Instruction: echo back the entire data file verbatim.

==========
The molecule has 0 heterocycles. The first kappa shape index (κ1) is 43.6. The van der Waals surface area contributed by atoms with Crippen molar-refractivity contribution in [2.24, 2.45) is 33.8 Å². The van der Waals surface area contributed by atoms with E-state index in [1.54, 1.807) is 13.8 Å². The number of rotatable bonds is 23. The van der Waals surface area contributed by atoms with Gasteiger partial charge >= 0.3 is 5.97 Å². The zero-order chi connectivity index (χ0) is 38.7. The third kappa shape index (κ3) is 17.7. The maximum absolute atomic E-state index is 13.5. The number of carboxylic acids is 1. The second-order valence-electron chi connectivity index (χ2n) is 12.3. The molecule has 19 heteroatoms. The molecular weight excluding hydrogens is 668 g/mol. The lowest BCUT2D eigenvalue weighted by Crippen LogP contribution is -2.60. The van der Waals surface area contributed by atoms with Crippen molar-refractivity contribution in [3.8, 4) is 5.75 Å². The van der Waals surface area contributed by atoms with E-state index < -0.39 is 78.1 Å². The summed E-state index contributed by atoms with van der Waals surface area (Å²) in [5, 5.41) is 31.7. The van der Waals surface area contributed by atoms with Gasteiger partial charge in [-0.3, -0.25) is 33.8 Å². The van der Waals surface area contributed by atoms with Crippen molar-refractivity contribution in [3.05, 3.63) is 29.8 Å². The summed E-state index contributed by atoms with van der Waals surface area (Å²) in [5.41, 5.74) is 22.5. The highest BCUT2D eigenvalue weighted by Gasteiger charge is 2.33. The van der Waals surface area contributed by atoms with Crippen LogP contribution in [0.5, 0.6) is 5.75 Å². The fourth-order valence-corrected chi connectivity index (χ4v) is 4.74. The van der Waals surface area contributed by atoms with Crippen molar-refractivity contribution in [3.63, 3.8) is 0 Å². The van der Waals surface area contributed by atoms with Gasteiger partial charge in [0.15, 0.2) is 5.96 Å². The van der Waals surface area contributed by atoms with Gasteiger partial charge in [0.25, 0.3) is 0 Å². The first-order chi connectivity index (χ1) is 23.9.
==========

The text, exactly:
The molecule has 0 heterocycles. The first kappa shape index (κ1) is 43.6. The van der Waals surface area contributed by atoms with Crippen molar-refractivity contribution in [2.24, 2.45) is 33.8 Å². The van der Waals surface area contributed by atoms with E-state index in [1.54, 1.807) is 13.8 Å². The number of rotatable bonds is 23. The van der Waals surface area contributed by atoms with Gasteiger partial charge >= 0.3 is 5.97 Å². The zero-order chi connectivity index (χ0) is 38.7. The third kappa shape index (κ3) is 17.7. The maximum absolute atomic E-state index is 13.5. The number of carboxylic acids is 1. The second-order valence-electron chi connectivity index (χ2n) is 12.3. The molecule has 19 heteroatoms. The molecular weight excluding hydrogens is 668 g/mol. The lowest BCUT2D eigenvalue weighted by Crippen LogP contribution is -2.60. The van der Waals surface area contributed by atoms with Crippen molar-refractivity contribution in [3.8, 4) is 5.75 Å². The van der Waals surface area contributed by atoms with E-state index < -0.39 is 78.1 Å². The summed E-state index contributed by atoms with van der Waals surface area (Å²) in [5, 5.41) is 31.7. The van der Waals surface area contributed by atoms with Gasteiger partial charge in [-0.3, -0.25) is 33.8 Å². The van der Waals surface area contributed by atoms with Crippen molar-refractivity contribution in [3.05, 3.63) is 29.8 Å². The summed E-state index contributed by atoms with van der Waals surface area (Å²) in [5.41, 5.74) is 22.5. The highest BCUT2D eigenvalue weighted by Gasteiger charge is 2.33. The van der Waals surface area contributed by atoms with Crippen LogP contribution in [0.5, 0.6) is 5.75 Å². The fourth-order valence-corrected chi connectivity index (χ4v) is 4.74. The van der Waals surface area contributed by atoms with Crippen molar-refractivity contribution in [3.63, 3.8) is 0 Å². The van der Waals surface area contributed by atoms with Gasteiger partial charge in [0.15, 0.2) is 5.96 Å². The van der Waals surface area contributed by atoms with Gasteiger partial charge in [0.25, 0.3) is 0 Å². The first-order chi connectivity index (χ1) is 23.9.